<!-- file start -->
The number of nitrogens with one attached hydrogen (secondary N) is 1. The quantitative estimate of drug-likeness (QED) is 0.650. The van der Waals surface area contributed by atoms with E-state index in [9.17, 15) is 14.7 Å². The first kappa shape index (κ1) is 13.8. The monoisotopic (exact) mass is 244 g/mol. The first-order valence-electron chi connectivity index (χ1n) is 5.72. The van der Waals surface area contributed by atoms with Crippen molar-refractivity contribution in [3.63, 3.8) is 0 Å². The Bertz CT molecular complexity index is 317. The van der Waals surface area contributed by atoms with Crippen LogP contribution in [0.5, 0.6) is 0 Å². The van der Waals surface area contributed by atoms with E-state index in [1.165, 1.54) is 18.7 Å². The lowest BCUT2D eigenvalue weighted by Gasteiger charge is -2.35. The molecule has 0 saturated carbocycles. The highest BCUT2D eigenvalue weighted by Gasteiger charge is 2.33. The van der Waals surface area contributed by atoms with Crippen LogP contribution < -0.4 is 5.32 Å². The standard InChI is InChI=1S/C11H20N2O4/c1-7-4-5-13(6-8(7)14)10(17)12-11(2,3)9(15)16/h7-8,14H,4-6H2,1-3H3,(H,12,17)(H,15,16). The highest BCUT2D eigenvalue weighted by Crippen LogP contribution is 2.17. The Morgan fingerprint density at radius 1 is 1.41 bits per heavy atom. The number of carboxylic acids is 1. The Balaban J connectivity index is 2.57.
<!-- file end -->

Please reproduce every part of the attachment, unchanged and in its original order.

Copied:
The number of nitrogens with one attached hydrogen (secondary N) is 1. The quantitative estimate of drug-likeness (QED) is 0.650. The van der Waals surface area contributed by atoms with E-state index in [9.17, 15) is 14.7 Å². The first kappa shape index (κ1) is 13.8. The monoisotopic (exact) mass is 244 g/mol. The first-order valence-electron chi connectivity index (χ1n) is 5.72. The van der Waals surface area contributed by atoms with Crippen molar-refractivity contribution in [3.63, 3.8) is 0 Å². The Bertz CT molecular complexity index is 317. The van der Waals surface area contributed by atoms with Crippen LogP contribution in [0.5, 0.6) is 0 Å². The van der Waals surface area contributed by atoms with E-state index in [1.165, 1.54) is 18.7 Å². The lowest BCUT2D eigenvalue weighted by Gasteiger charge is -2.35. The molecule has 0 saturated carbocycles. The highest BCUT2D eigenvalue weighted by Gasteiger charge is 2.33. The van der Waals surface area contributed by atoms with Crippen LogP contribution < -0.4 is 5.32 Å². The standard InChI is InChI=1S/C11H20N2O4/c1-7-4-5-13(6-8(7)14)10(17)12-11(2,3)9(15)16/h7-8,14H,4-6H2,1-3H3,(H,12,17)(H,15,16). The highest BCUT2D eigenvalue weighted by Crippen LogP contribution is 2.17. The Morgan fingerprint density at radius 1 is 1.41 bits per heavy atom. The number of carboxylic acids is 1. The Balaban J connectivity index is 2.57.